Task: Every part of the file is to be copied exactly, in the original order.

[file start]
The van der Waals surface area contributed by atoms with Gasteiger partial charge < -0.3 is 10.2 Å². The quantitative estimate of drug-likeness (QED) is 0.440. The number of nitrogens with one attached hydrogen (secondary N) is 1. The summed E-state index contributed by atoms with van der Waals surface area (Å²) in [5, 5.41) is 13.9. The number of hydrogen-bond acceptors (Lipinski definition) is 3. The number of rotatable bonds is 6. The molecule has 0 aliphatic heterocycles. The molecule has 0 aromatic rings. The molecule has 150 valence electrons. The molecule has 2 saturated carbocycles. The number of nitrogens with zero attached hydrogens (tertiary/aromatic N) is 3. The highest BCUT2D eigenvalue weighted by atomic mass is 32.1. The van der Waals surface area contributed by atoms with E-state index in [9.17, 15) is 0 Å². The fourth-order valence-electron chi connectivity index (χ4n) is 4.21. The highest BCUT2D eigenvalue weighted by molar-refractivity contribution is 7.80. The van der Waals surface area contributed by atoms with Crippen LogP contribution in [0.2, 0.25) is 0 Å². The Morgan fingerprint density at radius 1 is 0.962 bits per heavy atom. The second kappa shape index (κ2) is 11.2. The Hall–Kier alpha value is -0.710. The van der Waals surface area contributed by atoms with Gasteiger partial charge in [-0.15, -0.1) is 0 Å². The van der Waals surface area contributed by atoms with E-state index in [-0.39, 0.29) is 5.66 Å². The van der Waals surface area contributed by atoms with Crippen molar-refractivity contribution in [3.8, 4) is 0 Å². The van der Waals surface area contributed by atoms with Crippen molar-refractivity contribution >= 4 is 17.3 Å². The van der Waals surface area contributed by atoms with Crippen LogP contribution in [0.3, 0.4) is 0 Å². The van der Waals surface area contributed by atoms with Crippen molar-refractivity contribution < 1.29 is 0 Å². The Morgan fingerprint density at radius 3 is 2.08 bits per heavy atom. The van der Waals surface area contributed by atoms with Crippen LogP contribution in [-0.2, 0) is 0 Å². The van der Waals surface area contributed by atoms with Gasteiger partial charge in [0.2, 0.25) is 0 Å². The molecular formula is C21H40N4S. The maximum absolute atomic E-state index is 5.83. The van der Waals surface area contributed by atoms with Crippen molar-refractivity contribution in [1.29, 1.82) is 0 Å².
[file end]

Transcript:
The van der Waals surface area contributed by atoms with Gasteiger partial charge < -0.3 is 10.2 Å². The quantitative estimate of drug-likeness (QED) is 0.440. The number of nitrogens with one attached hydrogen (secondary N) is 1. The summed E-state index contributed by atoms with van der Waals surface area (Å²) in [5, 5.41) is 13.9. The number of hydrogen-bond acceptors (Lipinski definition) is 3. The number of rotatable bonds is 6. The molecule has 0 aliphatic heterocycles. The molecule has 0 aromatic rings. The molecule has 150 valence electrons. The molecule has 2 saturated carbocycles. The number of nitrogens with zero attached hydrogens (tertiary/aromatic N) is 3. The highest BCUT2D eigenvalue weighted by atomic mass is 32.1. The van der Waals surface area contributed by atoms with E-state index in [9.17, 15) is 0 Å². The fourth-order valence-electron chi connectivity index (χ4n) is 4.21. The highest BCUT2D eigenvalue weighted by molar-refractivity contribution is 7.80. The van der Waals surface area contributed by atoms with Crippen LogP contribution in [0.2, 0.25) is 0 Å². The Morgan fingerprint density at radius 1 is 0.962 bits per heavy atom. The second kappa shape index (κ2) is 11.2. The Hall–Kier alpha value is -0.710. The van der Waals surface area contributed by atoms with Gasteiger partial charge in [-0.15, -0.1) is 0 Å². The van der Waals surface area contributed by atoms with E-state index in [-0.39, 0.29) is 5.66 Å². The van der Waals surface area contributed by atoms with Crippen molar-refractivity contribution in [3.8, 4) is 0 Å². The van der Waals surface area contributed by atoms with Crippen molar-refractivity contribution >= 4 is 17.3 Å². The van der Waals surface area contributed by atoms with Crippen LogP contribution in [0.3, 0.4) is 0 Å². The van der Waals surface area contributed by atoms with Crippen molar-refractivity contribution < 1.29 is 0 Å². The Morgan fingerprint density at radius 3 is 2.08 bits per heavy atom. The van der Waals surface area contributed by atoms with Crippen LogP contribution in [-0.2, 0) is 0 Å². The van der Waals surface area contributed by atoms with Gasteiger partial charge in [0.2, 0.25) is 0 Å². The molecular formula is C21H40N4S. The maximum absolute atomic E-state index is 5.83. The van der Waals surface area contributed by atoms with Crippen molar-refractivity contribution in [1.29, 1.82) is 0 Å².